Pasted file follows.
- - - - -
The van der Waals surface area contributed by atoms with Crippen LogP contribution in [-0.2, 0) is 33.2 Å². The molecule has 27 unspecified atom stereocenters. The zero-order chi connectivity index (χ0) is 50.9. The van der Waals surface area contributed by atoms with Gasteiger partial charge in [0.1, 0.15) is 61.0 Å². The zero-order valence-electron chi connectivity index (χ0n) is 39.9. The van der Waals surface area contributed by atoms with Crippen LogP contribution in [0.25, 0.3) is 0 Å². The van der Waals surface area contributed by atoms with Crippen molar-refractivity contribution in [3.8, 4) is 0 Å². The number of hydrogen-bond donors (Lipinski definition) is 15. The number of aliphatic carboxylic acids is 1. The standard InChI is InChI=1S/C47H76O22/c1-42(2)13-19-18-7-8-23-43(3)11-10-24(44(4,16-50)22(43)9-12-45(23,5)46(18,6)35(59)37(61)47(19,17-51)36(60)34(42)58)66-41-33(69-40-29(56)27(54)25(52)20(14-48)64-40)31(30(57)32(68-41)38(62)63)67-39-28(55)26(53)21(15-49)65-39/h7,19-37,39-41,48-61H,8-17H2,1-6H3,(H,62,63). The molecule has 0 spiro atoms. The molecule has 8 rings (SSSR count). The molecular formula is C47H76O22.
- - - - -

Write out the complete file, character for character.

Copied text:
The van der Waals surface area contributed by atoms with Crippen LogP contribution in [-0.2, 0) is 33.2 Å². The molecule has 27 unspecified atom stereocenters. The zero-order chi connectivity index (χ0) is 50.9. The van der Waals surface area contributed by atoms with Gasteiger partial charge in [0.1, 0.15) is 61.0 Å². The zero-order valence-electron chi connectivity index (χ0n) is 39.9. The van der Waals surface area contributed by atoms with Crippen LogP contribution in [0.25, 0.3) is 0 Å². The van der Waals surface area contributed by atoms with Crippen molar-refractivity contribution in [3.8, 4) is 0 Å². The number of hydrogen-bond donors (Lipinski definition) is 15. The number of aliphatic carboxylic acids is 1. The standard InChI is InChI=1S/C47H76O22/c1-42(2)13-19-18-7-8-23-43(3)11-10-24(44(4,16-50)22(43)9-12-45(23,5)46(18,6)35(59)37(61)47(19,17-51)36(60)34(42)58)66-41-33(69-40-29(56)27(54)25(52)20(14-48)64-40)31(30(57)32(68-41)38(62)63)67-39-28(55)26(53)21(15-49)65-39/h7,19-37,39-41,48-61H,8-17H2,1-6H3,(H,62,63). The molecule has 0 spiro atoms. The molecule has 8 rings (SSSR count). The molecular formula is C47H76O22.